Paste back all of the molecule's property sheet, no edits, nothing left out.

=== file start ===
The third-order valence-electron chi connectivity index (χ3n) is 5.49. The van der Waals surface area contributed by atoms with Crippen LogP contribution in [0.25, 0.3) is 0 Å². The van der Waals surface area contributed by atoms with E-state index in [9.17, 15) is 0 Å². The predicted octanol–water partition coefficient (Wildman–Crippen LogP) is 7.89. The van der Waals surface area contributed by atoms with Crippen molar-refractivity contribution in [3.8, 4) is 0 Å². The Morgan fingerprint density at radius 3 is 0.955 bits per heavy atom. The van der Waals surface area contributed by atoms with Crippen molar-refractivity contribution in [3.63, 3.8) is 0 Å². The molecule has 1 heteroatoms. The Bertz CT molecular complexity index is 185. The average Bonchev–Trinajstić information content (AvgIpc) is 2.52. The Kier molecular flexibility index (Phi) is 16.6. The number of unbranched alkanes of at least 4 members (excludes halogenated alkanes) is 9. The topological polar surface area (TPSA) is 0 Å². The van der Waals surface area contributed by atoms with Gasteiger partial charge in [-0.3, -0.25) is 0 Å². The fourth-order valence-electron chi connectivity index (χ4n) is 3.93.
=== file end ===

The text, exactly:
The third-order valence-electron chi connectivity index (χ3n) is 5.49. The van der Waals surface area contributed by atoms with Crippen LogP contribution in [0.25, 0.3) is 0 Å². The van der Waals surface area contributed by atoms with E-state index in [9.17, 15) is 0 Å². The predicted octanol–water partition coefficient (Wildman–Crippen LogP) is 7.89. The van der Waals surface area contributed by atoms with Crippen molar-refractivity contribution in [3.8, 4) is 0 Å². The Morgan fingerprint density at radius 3 is 0.955 bits per heavy atom. The van der Waals surface area contributed by atoms with Crippen molar-refractivity contribution in [3.63, 3.8) is 0 Å². The molecule has 1 heteroatoms. The Bertz CT molecular complexity index is 185. The average Bonchev–Trinajstić information content (AvgIpc) is 2.52. The Kier molecular flexibility index (Phi) is 16.6. The number of unbranched alkanes of at least 4 members (excludes halogenated alkanes) is 9. The topological polar surface area (TPSA) is 0 Å². The van der Waals surface area contributed by atoms with Gasteiger partial charge in [-0.3, -0.25) is 0 Å². The fourth-order valence-electron chi connectivity index (χ4n) is 3.93.